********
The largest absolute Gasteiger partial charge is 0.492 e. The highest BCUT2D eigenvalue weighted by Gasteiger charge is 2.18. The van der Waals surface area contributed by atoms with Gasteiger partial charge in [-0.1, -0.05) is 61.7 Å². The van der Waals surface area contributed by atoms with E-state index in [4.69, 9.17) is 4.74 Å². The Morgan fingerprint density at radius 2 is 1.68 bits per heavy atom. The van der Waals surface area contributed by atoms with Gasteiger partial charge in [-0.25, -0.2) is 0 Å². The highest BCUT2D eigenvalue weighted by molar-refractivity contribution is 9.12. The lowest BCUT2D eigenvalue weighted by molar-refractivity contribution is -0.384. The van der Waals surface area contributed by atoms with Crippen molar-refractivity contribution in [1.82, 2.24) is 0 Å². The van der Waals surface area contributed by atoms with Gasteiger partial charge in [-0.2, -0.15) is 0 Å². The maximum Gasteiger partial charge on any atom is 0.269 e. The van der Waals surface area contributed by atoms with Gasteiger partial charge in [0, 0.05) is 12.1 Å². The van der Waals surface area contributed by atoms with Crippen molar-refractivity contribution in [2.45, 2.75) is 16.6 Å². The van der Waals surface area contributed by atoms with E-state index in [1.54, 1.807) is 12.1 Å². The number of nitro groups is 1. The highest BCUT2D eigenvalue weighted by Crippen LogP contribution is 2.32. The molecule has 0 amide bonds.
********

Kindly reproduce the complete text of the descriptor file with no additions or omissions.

The largest absolute Gasteiger partial charge is 0.492 e. The highest BCUT2D eigenvalue weighted by Gasteiger charge is 2.18. The van der Waals surface area contributed by atoms with Gasteiger partial charge in [-0.1, -0.05) is 61.7 Å². The van der Waals surface area contributed by atoms with E-state index in [4.69, 9.17) is 4.74 Å². The Morgan fingerprint density at radius 2 is 1.68 bits per heavy atom. The van der Waals surface area contributed by atoms with Gasteiger partial charge in [-0.25, -0.2) is 0 Å². The highest BCUT2D eigenvalue weighted by molar-refractivity contribution is 9.12. The lowest BCUT2D eigenvalue weighted by molar-refractivity contribution is -0.384. The van der Waals surface area contributed by atoms with Crippen molar-refractivity contribution in [1.82, 2.24) is 0 Å². The van der Waals surface area contributed by atoms with Gasteiger partial charge in [-0.2, -0.15) is 0 Å². The maximum Gasteiger partial charge on any atom is 0.269 e. The van der Waals surface area contributed by atoms with Gasteiger partial charge in [0, 0.05) is 12.1 Å². The van der Waals surface area contributed by atoms with Crippen molar-refractivity contribution in [2.45, 2.75) is 16.6 Å². The van der Waals surface area contributed by atoms with E-state index in [1.54, 1.807) is 12.1 Å². The number of nitro groups is 1. The highest BCUT2D eigenvalue weighted by Crippen LogP contribution is 2.32. The molecule has 0 amide bonds.